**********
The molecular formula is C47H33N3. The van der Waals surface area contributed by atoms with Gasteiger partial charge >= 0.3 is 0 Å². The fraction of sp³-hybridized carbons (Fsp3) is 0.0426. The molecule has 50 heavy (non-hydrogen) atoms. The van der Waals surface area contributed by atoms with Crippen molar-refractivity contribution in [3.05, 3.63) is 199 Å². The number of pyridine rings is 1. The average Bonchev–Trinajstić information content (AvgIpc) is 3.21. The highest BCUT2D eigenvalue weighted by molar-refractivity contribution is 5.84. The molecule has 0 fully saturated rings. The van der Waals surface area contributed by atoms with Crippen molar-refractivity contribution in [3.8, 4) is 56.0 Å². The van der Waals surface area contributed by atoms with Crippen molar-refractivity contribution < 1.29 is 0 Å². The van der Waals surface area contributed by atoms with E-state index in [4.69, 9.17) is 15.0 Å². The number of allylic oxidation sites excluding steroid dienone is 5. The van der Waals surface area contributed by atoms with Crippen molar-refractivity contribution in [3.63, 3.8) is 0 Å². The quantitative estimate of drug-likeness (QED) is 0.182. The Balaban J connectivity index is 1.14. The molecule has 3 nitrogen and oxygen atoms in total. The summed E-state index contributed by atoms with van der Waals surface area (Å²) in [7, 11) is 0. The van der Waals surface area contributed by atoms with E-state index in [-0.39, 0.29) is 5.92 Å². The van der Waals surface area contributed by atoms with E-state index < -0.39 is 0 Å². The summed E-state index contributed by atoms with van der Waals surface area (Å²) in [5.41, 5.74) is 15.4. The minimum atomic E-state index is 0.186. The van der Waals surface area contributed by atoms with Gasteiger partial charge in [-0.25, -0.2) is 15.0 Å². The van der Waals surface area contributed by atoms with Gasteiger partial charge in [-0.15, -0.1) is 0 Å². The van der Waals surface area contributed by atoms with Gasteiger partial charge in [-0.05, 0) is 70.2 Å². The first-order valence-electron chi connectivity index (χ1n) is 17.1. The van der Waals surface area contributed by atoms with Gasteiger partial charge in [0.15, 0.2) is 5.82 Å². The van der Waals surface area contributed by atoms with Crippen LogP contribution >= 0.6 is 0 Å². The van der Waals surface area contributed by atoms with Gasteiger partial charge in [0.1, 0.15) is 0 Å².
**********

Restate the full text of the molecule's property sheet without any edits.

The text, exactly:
The molecular formula is C47H33N3. The van der Waals surface area contributed by atoms with Gasteiger partial charge >= 0.3 is 0 Å². The fraction of sp³-hybridized carbons (Fsp3) is 0.0426. The molecule has 50 heavy (non-hydrogen) atoms. The van der Waals surface area contributed by atoms with Crippen molar-refractivity contribution in [3.05, 3.63) is 199 Å². The number of pyridine rings is 1. The average Bonchev–Trinajstić information content (AvgIpc) is 3.21. The highest BCUT2D eigenvalue weighted by molar-refractivity contribution is 5.84. The molecule has 0 fully saturated rings. The van der Waals surface area contributed by atoms with Crippen molar-refractivity contribution in [3.8, 4) is 56.0 Å². The van der Waals surface area contributed by atoms with Crippen molar-refractivity contribution < 1.29 is 0 Å². The van der Waals surface area contributed by atoms with E-state index in [4.69, 9.17) is 15.0 Å². The number of allylic oxidation sites excluding steroid dienone is 5. The van der Waals surface area contributed by atoms with Crippen molar-refractivity contribution in [3.63, 3.8) is 0 Å². The quantitative estimate of drug-likeness (QED) is 0.182. The Balaban J connectivity index is 1.14. The molecule has 3 nitrogen and oxygen atoms in total. The summed E-state index contributed by atoms with van der Waals surface area (Å²) in [7, 11) is 0. The van der Waals surface area contributed by atoms with E-state index in [-0.39, 0.29) is 5.92 Å². The van der Waals surface area contributed by atoms with E-state index < -0.39 is 0 Å². The summed E-state index contributed by atoms with van der Waals surface area (Å²) in [5.41, 5.74) is 15.4. The minimum atomic E-state index is 0.186. The van der Waals surface area contributed by atoms with Gasteiger partial charge in [-0.25, -0.2) is 15.0 Å². The van der Waals surface area contributed by atoms with Gasteiger partial charge in [-0.15, -0.1) is 0 Å². The van der Waals surface area contributed by atoms with Gasteiger partial charge in [-0.05, 0) is 70.2 Å². The first-order valence-electron chi connectivity index (χ1n) is 17.1. The van der Waals surface area contributed by atoms with Gasteiger partial charge in [0.15, 0.2) is 5.82 Å². The van der Waals surface area contributed by atoms with Crippen LogP contribution >= 0.6 is 0 Å². The van der Waals surface area contributed by atoms with Gasteiger partial charge in [0.1, 0.15) is 0 Å².